“That’s the worst you can get,” he said.
When the phone rang at 9 p.m. that night in his parents’ house in Maine, it was the police from Arizona, telling them their son might not make it.
“My heart went to my feet,” Annette Seekins recalled.
Harry and Annette Seekins rushed across the country, and when they arrived in Arizona 25 hours later, their son was swollen, bruised and hooked up to machines. Tubes allowed him to breathe and eat.
“I didn’t recognize him,” Harry Seekins said.
Henry Seekins was hovering between life and death, locked in a coma for three weeks and a semi-coma for nearly a month after that.
Then he was airlifted to New England, landing in a hospital in Salem, Massachusetts, where he spent two months, followed by stints at Eastern Maine Medical Center in Bangor and in the Brewer Center for Health & Rehabilitation.
Ten months after the accident, Henry Seekins finally came home to Belfast.
“I’m amazing. I’m a miracle,” he said, his quick grin lighting up his face.
But his long journey back was just getting started.
Road to recovery
When Henry Seekins left the hospital in Arizona, his neurologist said his recovery would not be counted in days or weeks, but years — a timeline that his family took to heart. After the accident, he couldn’t walk. He couldn’t talk. He couldn’t roll over in bed. He had lost his short-term memory and had no recollection at all of the crash and its aftermath. His body had atrophied, and at one point he weighed just 98 pounds.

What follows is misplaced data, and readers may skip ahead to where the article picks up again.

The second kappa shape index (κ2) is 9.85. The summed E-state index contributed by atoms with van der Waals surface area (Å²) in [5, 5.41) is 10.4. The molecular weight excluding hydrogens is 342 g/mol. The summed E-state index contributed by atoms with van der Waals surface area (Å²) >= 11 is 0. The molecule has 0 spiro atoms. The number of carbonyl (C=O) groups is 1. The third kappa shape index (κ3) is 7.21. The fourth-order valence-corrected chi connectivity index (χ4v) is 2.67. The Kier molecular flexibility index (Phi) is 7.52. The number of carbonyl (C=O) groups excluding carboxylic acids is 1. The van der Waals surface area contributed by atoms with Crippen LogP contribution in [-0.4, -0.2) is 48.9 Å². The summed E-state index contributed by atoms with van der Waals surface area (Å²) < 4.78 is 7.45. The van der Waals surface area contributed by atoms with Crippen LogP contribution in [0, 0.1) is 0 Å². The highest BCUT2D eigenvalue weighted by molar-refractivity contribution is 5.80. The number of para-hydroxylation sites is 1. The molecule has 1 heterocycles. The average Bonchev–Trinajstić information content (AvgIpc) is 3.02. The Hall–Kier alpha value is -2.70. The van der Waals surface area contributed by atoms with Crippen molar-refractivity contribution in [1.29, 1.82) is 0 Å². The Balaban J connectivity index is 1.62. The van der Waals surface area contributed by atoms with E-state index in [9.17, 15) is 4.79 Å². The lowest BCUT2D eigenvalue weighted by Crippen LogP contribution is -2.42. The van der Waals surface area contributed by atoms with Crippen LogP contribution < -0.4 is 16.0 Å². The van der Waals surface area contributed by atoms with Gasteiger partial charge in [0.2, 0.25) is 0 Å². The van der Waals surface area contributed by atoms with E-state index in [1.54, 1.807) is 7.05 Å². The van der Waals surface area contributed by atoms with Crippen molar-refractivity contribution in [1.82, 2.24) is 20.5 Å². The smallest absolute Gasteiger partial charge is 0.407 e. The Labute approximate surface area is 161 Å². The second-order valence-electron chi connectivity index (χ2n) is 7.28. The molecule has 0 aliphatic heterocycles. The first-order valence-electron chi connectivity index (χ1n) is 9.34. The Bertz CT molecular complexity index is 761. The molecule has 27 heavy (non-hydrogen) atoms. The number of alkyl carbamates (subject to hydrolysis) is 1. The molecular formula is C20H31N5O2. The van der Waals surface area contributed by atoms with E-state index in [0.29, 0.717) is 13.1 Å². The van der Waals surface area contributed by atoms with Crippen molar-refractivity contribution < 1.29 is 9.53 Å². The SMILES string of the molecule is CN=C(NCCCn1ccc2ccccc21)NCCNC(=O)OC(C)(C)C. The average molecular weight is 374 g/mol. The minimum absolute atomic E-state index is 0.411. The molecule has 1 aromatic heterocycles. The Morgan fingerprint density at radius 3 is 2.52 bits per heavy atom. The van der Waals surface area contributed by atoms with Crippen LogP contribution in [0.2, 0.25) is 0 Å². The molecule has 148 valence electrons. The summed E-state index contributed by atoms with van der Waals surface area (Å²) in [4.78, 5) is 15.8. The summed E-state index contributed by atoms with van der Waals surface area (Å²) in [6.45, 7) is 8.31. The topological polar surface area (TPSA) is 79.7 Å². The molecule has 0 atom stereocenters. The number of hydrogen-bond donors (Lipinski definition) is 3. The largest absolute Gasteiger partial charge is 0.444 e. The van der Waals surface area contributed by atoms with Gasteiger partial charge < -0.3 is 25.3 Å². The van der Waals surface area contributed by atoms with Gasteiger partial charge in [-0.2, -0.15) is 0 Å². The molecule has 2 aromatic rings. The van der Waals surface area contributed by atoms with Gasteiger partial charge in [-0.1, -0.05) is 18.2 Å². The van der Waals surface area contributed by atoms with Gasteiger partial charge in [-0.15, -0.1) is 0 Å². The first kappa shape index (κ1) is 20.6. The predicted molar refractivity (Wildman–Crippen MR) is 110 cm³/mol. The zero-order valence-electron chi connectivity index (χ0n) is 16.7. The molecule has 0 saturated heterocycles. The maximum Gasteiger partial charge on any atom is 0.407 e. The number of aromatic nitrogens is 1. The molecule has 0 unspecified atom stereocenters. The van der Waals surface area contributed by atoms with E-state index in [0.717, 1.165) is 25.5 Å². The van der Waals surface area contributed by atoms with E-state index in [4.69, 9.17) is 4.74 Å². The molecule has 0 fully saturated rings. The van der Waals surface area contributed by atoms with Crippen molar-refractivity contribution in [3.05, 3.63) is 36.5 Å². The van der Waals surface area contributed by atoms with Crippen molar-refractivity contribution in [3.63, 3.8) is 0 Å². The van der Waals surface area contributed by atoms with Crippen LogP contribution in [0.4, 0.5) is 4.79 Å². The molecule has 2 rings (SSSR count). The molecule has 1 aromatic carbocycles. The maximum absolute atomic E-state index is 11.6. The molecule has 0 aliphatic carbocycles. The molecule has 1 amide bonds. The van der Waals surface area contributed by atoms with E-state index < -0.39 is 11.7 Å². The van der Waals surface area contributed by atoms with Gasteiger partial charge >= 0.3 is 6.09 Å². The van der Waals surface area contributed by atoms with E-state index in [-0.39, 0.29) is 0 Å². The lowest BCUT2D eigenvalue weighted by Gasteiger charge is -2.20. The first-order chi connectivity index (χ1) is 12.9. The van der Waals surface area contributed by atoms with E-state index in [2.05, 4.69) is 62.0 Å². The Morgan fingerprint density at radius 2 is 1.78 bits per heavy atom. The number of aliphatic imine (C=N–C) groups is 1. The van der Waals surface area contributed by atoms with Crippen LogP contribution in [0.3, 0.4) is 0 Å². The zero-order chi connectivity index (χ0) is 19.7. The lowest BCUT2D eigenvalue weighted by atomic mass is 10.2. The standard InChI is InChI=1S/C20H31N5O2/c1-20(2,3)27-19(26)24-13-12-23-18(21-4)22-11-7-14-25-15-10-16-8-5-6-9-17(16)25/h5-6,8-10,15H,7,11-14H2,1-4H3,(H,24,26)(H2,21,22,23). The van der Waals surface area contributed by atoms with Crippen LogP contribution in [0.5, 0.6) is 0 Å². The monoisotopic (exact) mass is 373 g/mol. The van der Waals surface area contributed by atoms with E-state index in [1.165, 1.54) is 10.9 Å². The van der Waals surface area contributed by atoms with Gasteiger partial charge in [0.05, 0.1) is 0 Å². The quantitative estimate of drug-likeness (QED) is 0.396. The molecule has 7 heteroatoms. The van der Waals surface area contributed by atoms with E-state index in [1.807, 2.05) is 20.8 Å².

But bit by bit, thanks to hard work and perseverance, he has come back to himself, or at least a version of the person he once was.
Henry Seekins learned to talk again — his first words swear words, which the Seekins family learned was pretty common for people emerging from comas. And as he got his voice back, it became clear that he had changed. The formerly picky eater would try anything. And the young man who used to be shy, reserved, nervous and anxious became outgoing, friendly and talkative — “a social butterfly,” according to his father.